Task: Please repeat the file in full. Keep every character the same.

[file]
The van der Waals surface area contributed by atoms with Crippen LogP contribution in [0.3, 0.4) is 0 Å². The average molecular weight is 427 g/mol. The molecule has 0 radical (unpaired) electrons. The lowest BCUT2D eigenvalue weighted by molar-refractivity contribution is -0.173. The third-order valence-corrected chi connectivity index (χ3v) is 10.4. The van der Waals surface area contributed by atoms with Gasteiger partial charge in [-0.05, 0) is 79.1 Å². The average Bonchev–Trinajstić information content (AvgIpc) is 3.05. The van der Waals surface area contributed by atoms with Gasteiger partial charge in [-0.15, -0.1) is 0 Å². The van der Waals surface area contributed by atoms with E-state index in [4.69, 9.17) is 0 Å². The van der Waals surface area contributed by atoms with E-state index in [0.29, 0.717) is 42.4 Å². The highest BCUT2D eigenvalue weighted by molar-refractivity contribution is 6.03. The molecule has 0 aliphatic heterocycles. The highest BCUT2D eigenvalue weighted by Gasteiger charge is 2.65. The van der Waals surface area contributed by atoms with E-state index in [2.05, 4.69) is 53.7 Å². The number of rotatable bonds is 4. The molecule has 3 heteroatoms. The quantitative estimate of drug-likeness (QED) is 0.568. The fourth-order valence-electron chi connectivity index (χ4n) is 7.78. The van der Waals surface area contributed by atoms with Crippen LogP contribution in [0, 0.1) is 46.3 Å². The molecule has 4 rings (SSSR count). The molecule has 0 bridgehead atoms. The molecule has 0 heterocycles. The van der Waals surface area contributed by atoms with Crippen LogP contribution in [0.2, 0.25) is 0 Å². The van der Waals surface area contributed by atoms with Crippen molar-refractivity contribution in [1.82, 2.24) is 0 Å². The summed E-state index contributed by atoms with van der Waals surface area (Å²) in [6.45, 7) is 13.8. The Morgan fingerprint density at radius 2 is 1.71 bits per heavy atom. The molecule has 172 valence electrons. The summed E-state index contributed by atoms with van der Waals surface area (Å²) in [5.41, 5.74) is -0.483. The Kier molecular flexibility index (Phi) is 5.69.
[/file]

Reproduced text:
The van der Waals surface area contributed by atoms with Crippen LogP contribution in [0.3, 0.4) is 0 Å². The average molecular weight is 427 g/mol. The molecule has 0 radical (unpaired) electrons. The lowest BCUT2D eigenvalue weighted by molar-refractivity contribution is -0.173. The third-order valence-corrected chi connectivity index (χ3v) is 10.4. The van der Waals surface area contributed by atoms with Gasteiger partial charge in [-0.05, 0) is 79.1 Å². The average Bonchev–Trinajstić information content (AvgIpc) is 3.05. The van der Waals surface area contributed by atoms with Gasteiger partial charge in [-0.15, -0.1) is 0 Å². The van der Waals surface area contributed by atoms with E-state index in [4.69, 9.17) is 0 Å². The van der Waals surface area contributed by atoms with E-state index in [0.29, 0.717) is 42.4 Å². The highest BCUT2D eigenvalue weighted by molar-refractivity contribution is 6.03. The molecule has 0 aliphatic heterocycles. The highest BCUT2D eigenvalue weighted by Gasteiger charge is 2.65. The van der Waals surface area contributed by atoms with E-state index in [2.05, 4.69) is 53.7 Å². The number of rotatable bonds is 4. The molecule has 3 heteroatoms. The quantitative estimate of drug-likeness (QED) is 0.568. The fourth-order valence-electron chi connectivity index (χ4n) is 7.78. The van der Waals surface area contributed by atoms with Crippen LogP contribution in [0, 0.1) is 46.3 Å². The molecule has 4 rings (SSSR count). The molecule has 0 bridgehead atoms. The molecule has 0 heterocycles. The van der Waals surface area contributed by atoms with Crippen LogP contribution in [0.2, 0.25) is 0 Å². The van der Waals surface area contributed by atoms with Crippen molar-refractivity contribution in [1.82, 2.24) is 0 Å². The summed E-state index contributed by atoms with van der Waals surface area (Å²) in [6.45, 7) is 13.8. The Morgan fingerprint density at radius 2 is 1.71 bits per heavy atom. The molecule has 172 valence electrons. The summed E-state index contributed by atoms with van der Waals surface area (Å²) in [5.41, 5.74) is -0.483. The Kier molecular flexibility index (Phi) is 5.69.